Following a short sale, borrowers may find it challenging to obtain mortgage loans. With a significantly lower credit score, borrowers who qualify for a mortgage loan will probably not be able to secure the most advantageous rates or acquire their optimal loan type.
In some cases, borrowers will be required to put forth a larger down payment to compensate for the risk which they present to the lender. At the very least, many loan programs include waiting periods of two to three years before borrowers regain eligibility following a short sale, which can be immensely inconvenient when attempting to purchase a new home.
Depending on your desired loan program, credit score, and finances, securing a mortgage to buy a house after a short sale could be relatively simple or dauntingly difficult. For a better understanding of your particular situation, consider the following factors which affect mortgage acquisition following a short sale.
By definition, a short sale is a transaction in which the lender agrees to authorize a home sale for less than the amount owed on the mortgage. In many cases, the lender must simply write off the remaining balance of the loan, as the process of foreclosure would be an even greater expense.
Following a short sale, a borrower’s credit will incur a substantial blemish, dropping approximately 100 points. This can create much difficulty for borrowers when attempting to secure a new home mortgage loan and buy a house after a short sale.
When attempting to buy a house after short sale, many borrowers choose to secure FHA loans, as the Federal Housing Administration (FHA) does not impose as lengthy of a waiting period as conventional mortgage loans. With lenient credit requirements, FHA loans can be an excellent option for borrowers with damaged credit who wish to purchase a home after a short sale.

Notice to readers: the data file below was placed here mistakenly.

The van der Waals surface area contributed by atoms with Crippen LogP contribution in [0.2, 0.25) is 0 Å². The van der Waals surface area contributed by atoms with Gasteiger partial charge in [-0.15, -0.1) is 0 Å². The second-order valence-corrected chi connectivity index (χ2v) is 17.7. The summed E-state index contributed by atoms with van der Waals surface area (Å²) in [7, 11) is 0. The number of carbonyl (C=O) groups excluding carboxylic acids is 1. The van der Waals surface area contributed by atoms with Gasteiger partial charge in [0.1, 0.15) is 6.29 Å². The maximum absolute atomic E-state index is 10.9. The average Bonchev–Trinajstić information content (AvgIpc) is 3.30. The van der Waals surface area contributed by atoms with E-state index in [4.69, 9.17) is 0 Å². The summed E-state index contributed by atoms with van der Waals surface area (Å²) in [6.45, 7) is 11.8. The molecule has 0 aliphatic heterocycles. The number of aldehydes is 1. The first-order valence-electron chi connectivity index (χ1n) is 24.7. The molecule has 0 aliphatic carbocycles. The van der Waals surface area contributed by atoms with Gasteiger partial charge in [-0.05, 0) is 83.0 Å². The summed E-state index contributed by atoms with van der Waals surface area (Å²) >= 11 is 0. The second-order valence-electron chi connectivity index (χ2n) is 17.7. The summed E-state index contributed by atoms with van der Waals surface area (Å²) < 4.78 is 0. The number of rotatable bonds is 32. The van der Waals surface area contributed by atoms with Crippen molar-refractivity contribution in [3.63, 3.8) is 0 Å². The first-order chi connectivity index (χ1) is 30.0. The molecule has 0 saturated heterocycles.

Another option to consider when buying a home after sale are conventional loans, which carry much more strict credit guidelines when compared with government-backed loans such as FHA loans or VA loans. Conventional mortgage borrowers who make a sufficient down payment can avoid paying for costly private mortgage insurance.
The waiting periods associated with purchasing a house after a short sale with conventional loans depend on the borrower’s down payment size.
For certain military borrowers, loans guaranteed by the U.S. Department of Veteran Affairs (VA) carry tremendous advantages over almost all other loan programs, offering 100% financing with no mandatory mortgage insurance. Due to the frequency of VA loan short sales, VA-eligible borrowers should be able to secure a VA loan with relative ease following a short sale.
Like other government-backed loans, USDA loans do not enforce strict guidelines in terms of borrower credit scores, and consequently, borrowers can qualify for these loans even with poor credit to buy a house after short sale.
Following a short sale, USDA waiting periods can vary widely depending on borrower circumstances. In order to qualify for the minimum waiting period of two months, borrowers must satisfy the following criteria:
Jumbo loans prove to be the most difficult mortgages to acquire following a short sale transaction. As such, if you have undergone a short sale and would like to obtain a jumbo loan, expect a lengthy delay.
While lenders often incur losses on short sale transactions, borrowers are not automatically released from their outstanding mortgage debt. In many cases, lenders will pursue the homeowners in a short sale to reclaim the difference between the home sale price and the deficient loan balance, typically through court-ordered deficiency judgments. This legal precedent allows lenders five years to seek compensation, providing up to 20 years to collect these funds. While lenders are commonly prohibited from pursuing such rulings, borrowers should exercise caution, and discuss this potential hazard with the lender.
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